Investment themes for 2020
Over the past decade the general rule of profitable investing was to maximize long positions in almost every asset class. We had central banks providing stimulus which was supported by increased globalization and cheap valuations to start with, across the board. However, many of these factors are reversing as we enter the late cycle and we ought to be more selective with our investments. Our view is that we are in the late cycle, but not end cycle which would require a different approach.
Going into 2020, investors need to be mindful of new pains that did not exist in 2018. We have plenty of headwinds - including but not limited to Brexit, the US-China trade war, slowing economic growth, upcoming US elections and various regional geopolitical tensions. However, we researched on some ideas which we feel will continue to play well in 2020 and beyond.
Tech sector is a twist in the tale
We all know that the US technology stocks have been tagged as over-valued time and again over the past few years; but we are starting to see that some of these technology companies are disruptive in nature and arguably have some defensive characteristics.
Even Warren Buffett is looking at these companies from a different eye, calling some of the blue chip tech stocks as companies with "ideal business" which give very high returns for very little capital. While Buffet has generally invested in more capital-intensive businesses like railroads, utilities and manufacturers, he also believes companies like Apple, Google, Amazon and Facebook "really don’t need any money" to run their businesses.
Now combine that with the fact that earnings in the tech sector fell less than earnings for the overall S&P 500 index in 2009 and in 2019. We don't see any a lot of households giving up their Amazon Prime membership come next recession, and the cash giant's web services business is arguably more sticky for small businesses. While stock picking will remain crucial for the tech sector, we believe the Tech sector could be a crucial play for portfolio allocation in the late cycle scenario.
Sustainable investing will only get bigger
If a company can figure out how to solve a global/world problem while making profit, it is very likely to be picked up by investors sooner or later. We believe that we will continue to see new and more accessible sustainable investing products and there is no doubt that we are seeing growing attention from different geographies, investor types, and generations in this asset class. Younger investors demand sustainable investment products at record numbers. A 2017 survey by Morgan Stanley’s Institute for Sustainable Investing found that 86% of millennials are interested in sustainable investing, and we can can only see that number to be higher in 2020.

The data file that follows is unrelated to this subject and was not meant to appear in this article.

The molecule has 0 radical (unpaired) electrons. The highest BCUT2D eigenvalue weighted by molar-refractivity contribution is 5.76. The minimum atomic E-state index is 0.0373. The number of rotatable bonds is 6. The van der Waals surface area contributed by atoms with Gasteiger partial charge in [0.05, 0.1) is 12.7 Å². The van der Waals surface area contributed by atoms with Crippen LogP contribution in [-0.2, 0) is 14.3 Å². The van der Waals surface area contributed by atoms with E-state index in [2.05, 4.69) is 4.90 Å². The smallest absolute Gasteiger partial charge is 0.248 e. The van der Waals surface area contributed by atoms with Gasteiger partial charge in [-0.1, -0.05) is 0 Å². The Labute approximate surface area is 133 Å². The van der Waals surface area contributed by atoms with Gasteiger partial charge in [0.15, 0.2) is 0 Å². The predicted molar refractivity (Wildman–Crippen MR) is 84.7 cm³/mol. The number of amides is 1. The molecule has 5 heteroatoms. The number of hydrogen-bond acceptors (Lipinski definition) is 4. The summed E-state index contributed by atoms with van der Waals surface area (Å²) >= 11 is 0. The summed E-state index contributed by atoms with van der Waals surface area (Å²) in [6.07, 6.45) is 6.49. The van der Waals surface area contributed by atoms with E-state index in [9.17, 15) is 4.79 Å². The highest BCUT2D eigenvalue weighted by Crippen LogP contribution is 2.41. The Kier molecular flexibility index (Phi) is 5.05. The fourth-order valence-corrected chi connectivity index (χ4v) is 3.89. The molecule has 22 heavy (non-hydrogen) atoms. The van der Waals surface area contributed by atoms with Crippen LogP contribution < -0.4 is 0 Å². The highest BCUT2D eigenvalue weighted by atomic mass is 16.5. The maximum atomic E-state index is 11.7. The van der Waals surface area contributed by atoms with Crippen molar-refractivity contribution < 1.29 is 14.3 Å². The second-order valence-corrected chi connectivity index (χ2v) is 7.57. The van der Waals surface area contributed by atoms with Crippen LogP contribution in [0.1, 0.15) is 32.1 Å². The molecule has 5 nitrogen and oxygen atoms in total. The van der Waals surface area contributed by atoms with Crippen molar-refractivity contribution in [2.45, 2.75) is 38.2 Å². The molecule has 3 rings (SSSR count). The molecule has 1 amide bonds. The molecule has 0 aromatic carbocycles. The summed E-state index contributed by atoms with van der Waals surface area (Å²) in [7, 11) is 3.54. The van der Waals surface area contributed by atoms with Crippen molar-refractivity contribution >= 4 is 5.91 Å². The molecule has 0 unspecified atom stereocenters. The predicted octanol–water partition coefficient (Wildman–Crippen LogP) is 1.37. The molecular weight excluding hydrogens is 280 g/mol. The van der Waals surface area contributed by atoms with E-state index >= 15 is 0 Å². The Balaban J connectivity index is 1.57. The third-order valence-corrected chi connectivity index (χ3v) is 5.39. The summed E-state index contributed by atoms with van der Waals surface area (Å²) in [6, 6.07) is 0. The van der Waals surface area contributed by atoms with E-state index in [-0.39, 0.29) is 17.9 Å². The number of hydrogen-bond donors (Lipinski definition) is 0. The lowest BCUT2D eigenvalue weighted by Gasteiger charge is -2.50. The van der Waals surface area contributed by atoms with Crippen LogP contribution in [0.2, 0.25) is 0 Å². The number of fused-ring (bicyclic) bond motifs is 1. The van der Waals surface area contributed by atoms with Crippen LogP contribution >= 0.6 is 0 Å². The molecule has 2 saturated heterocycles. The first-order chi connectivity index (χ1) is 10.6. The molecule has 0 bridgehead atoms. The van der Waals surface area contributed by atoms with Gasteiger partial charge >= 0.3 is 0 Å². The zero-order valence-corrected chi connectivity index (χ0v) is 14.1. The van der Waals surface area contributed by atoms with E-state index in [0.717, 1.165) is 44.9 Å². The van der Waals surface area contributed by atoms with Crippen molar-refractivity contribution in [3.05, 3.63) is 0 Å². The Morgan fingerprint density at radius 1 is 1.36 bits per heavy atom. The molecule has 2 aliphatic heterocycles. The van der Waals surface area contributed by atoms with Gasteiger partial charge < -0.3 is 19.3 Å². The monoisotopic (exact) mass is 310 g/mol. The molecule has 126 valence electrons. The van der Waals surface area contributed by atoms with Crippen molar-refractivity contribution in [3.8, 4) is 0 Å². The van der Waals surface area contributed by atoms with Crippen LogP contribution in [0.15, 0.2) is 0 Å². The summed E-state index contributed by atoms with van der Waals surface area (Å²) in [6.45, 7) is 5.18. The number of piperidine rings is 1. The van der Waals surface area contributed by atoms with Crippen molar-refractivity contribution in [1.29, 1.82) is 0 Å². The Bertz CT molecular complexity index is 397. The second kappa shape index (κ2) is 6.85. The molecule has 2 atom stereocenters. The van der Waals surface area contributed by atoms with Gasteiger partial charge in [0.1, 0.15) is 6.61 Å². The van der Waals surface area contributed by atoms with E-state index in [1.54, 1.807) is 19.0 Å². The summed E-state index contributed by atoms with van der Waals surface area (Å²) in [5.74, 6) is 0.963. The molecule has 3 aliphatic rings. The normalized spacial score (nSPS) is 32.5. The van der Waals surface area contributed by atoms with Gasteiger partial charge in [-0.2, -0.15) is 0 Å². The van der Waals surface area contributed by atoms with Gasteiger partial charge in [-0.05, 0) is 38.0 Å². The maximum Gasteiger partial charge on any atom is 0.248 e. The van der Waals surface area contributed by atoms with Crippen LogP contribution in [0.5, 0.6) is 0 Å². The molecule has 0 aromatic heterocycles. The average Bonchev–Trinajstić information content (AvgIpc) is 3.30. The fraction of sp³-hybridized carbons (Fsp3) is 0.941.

We believe this a cross-play with tech sector, as companies which can use good technology to solve real problems will be gold over the next decade. For example, according to the UN 800 million people across the globe suffer from chronic hunger and this number is steadily increasing. Although the planet produces enough food each year, there is a substantial amount that this is wasted.
It has been researched that implementing internet of things (IoT) monitoring devices in the entire agricultural distribution ecosystem can help gain insight into crop health in a bid to improve yield quality, which in return would reduce the quantity of lost and damaged food which could play a role in eliminating world hunger. Now there is not doubt that IoT will empower globalization but relies on the 5G technology. According to Statista, IoT connected devices will grow from an estimated 26.6bn figure in 2019, to about c80bn by 2025.
The bottomline is that we believe investing in companies that help towards a real cause could be the biggest play for the next decade, and the realms of sustainable investments are only starting to get explored.
Cash is your best friend amid high volatility
The only way to make the best use of an over-stretched market and unexplainable valuations is by making cash your friend and look for opportunities when the prices fall. According to the UBS Investor Watch for November, 25% of the average assets of rich investors are currently in cash and we believe there is no reason for you to be allocating any lower than that.
Given that markets remain uncertain and volatility is likely to rise in 2020, we believe the "dry powder" is essential to exploit investing opportunities and they are more than likely to appear given the current situation. While you might believe such an allocation towards cash in a low-yield environment is the wrong call, we believe cash can help you to stick with your investment strategy through all sorts of economic, market, and political environments as a well of reserve capital into which you can dip, and which serves as an anchor when markets fall, is a source of comfort that little else in financial life can offer. After all, it is the only thing that matters when markets crash (and real assets).
Head of Investment Research